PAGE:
In 1911, the British Government who was ruling the India presented new plan of the Silver Rupee coins in India. These Indian coins were issued to commemorate the crowning ordinance of the new British King – George V. The front side of these silver rupee Indian coins demonstrated the King with perfectly enriched robes. This coin is one of my most loved coins since its outline is particularly one of a kind. Until 1910, there were King Edward silver rupee coins available for use. This new plan presented after 10 years was sufficient to pull in the consideration of the Indians.
The Controversy and Rarity
The new outline of the coin was alluring in the principal look be that as it may; there was a gigantic contention among-st the Indians over this. The King George V looked extremely engaging on the coin notwithstanding; the enrichment which was utilized had a little elephant on it according to the British Government. Notwithstanding, the storage compartment of this elephant was not sufficiently smooth to look like a trunk. Rather it looked more like a “Pig”. Amid those days, Indians considered a Pig as something dreadful and terrible. Henceforth, this coin in India was rejected in business sectors by Indians as they trusted that it was not a decent sign. The rupee was additionally called as a “Pig Rupee” and the discussion is alluded as the Pig Issue.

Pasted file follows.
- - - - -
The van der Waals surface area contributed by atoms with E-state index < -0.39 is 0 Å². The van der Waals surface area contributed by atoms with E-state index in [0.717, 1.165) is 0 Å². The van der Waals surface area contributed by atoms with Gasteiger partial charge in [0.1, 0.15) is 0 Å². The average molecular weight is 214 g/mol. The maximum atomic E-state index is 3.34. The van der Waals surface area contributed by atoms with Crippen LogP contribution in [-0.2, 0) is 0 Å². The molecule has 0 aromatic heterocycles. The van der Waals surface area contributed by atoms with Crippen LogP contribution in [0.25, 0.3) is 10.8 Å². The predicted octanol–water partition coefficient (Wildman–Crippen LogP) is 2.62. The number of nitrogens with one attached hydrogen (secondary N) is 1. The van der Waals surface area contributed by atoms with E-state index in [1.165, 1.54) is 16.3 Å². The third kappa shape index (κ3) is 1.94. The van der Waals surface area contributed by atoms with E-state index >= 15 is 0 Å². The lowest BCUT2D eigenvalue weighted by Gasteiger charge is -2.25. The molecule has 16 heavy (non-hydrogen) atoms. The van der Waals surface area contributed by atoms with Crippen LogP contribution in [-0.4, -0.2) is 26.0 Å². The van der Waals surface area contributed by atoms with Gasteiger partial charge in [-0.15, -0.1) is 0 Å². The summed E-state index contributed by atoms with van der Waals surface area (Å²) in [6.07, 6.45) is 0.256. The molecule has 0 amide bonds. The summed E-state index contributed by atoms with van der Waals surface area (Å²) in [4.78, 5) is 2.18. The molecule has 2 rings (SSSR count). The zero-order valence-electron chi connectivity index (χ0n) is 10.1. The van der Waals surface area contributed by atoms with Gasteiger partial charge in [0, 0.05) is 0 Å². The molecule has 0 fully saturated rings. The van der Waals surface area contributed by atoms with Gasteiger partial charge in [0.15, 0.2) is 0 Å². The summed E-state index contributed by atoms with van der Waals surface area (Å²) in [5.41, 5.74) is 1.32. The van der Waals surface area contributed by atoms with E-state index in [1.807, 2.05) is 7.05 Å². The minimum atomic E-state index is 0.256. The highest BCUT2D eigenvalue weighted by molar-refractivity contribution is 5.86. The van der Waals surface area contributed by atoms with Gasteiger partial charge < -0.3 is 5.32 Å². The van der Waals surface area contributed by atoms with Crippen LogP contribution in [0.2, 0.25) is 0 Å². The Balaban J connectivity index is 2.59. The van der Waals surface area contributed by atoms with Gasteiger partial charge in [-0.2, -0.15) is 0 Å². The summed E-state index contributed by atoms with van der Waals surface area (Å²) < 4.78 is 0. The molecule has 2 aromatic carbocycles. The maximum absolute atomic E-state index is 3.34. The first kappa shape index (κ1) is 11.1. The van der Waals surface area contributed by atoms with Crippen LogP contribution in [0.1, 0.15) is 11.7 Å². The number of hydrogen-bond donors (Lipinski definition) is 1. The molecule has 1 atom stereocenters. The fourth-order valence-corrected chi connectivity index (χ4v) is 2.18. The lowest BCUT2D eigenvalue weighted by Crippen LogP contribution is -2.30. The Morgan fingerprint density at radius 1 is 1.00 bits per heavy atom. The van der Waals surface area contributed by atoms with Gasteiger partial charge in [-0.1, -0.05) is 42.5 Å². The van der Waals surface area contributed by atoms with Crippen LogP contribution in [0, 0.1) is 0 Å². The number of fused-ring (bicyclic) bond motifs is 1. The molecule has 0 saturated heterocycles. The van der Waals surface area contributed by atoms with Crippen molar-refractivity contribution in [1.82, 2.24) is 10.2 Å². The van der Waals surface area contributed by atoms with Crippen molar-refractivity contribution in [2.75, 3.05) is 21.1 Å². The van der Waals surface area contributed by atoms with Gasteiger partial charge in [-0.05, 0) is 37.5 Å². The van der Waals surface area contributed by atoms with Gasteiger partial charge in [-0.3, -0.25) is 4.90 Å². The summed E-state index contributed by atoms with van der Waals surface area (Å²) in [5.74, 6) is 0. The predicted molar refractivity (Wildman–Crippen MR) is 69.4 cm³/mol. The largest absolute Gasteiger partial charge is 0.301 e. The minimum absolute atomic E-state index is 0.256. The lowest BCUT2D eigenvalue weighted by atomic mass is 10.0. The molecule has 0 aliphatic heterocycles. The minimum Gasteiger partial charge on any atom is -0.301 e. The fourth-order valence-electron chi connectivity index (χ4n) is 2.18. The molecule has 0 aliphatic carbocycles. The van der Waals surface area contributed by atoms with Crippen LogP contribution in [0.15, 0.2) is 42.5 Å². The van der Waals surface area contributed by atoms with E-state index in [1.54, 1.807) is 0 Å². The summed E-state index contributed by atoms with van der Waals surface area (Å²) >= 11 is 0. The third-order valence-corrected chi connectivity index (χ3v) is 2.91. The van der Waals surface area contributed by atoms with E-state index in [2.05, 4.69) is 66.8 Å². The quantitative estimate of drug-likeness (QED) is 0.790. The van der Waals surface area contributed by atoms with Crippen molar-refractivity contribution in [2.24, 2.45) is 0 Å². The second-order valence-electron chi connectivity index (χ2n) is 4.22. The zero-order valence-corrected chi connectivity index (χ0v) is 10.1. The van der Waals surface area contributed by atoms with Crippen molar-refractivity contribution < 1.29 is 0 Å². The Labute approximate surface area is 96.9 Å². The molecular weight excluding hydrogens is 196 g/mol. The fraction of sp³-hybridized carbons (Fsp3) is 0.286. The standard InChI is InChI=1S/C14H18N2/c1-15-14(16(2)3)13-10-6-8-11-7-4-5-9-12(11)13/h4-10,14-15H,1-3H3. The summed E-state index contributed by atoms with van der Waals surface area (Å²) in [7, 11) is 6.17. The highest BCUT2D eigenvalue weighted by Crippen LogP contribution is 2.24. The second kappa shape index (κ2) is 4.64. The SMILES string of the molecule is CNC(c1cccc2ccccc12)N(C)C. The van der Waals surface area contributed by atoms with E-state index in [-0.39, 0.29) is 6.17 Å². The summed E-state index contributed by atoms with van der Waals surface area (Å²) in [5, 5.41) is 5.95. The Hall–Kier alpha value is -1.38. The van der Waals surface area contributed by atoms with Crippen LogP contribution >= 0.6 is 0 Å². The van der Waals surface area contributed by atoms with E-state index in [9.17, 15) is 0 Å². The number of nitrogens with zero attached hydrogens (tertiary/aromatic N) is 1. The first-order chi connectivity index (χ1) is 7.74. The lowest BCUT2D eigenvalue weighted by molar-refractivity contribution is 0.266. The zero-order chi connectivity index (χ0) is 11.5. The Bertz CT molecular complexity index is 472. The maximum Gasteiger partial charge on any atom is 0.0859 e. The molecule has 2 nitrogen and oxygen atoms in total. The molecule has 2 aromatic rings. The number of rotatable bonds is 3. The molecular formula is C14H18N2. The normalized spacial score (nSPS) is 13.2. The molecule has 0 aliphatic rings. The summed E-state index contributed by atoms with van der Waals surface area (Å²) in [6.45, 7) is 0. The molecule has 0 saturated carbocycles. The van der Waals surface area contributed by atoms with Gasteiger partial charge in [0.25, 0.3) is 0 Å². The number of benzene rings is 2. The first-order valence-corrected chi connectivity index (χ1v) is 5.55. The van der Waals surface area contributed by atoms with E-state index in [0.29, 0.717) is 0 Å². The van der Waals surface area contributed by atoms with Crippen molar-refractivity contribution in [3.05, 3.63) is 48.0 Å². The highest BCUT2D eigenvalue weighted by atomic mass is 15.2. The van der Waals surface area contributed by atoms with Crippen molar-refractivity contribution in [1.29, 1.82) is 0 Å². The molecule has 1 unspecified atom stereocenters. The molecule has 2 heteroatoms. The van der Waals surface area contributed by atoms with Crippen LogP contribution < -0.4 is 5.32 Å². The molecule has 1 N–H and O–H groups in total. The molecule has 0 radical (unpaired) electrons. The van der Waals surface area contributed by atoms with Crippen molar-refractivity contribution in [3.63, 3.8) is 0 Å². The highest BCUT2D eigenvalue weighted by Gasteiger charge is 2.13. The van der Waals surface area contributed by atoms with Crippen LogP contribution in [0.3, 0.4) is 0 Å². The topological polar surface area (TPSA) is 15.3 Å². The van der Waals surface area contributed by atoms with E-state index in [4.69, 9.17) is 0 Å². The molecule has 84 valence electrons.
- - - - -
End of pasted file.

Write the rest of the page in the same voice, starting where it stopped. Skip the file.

The British Government additionally felt that having a Pig image on the King’s robe is not fitting. Subsequently, all such coins in India were pulled back from course and later dissolved. Out of the 9.4 million pieces struck at both the mints, just 7,00,000 were issued. The rest of the pulled back pieces were softened.
In the realm of numismatics, this is one of the rarest coins in the British India gathering. The 1911 rupee is otherwise called Type 1 in the realm of numismatists and different coins stamped between 1912-1936 are known as Type 2.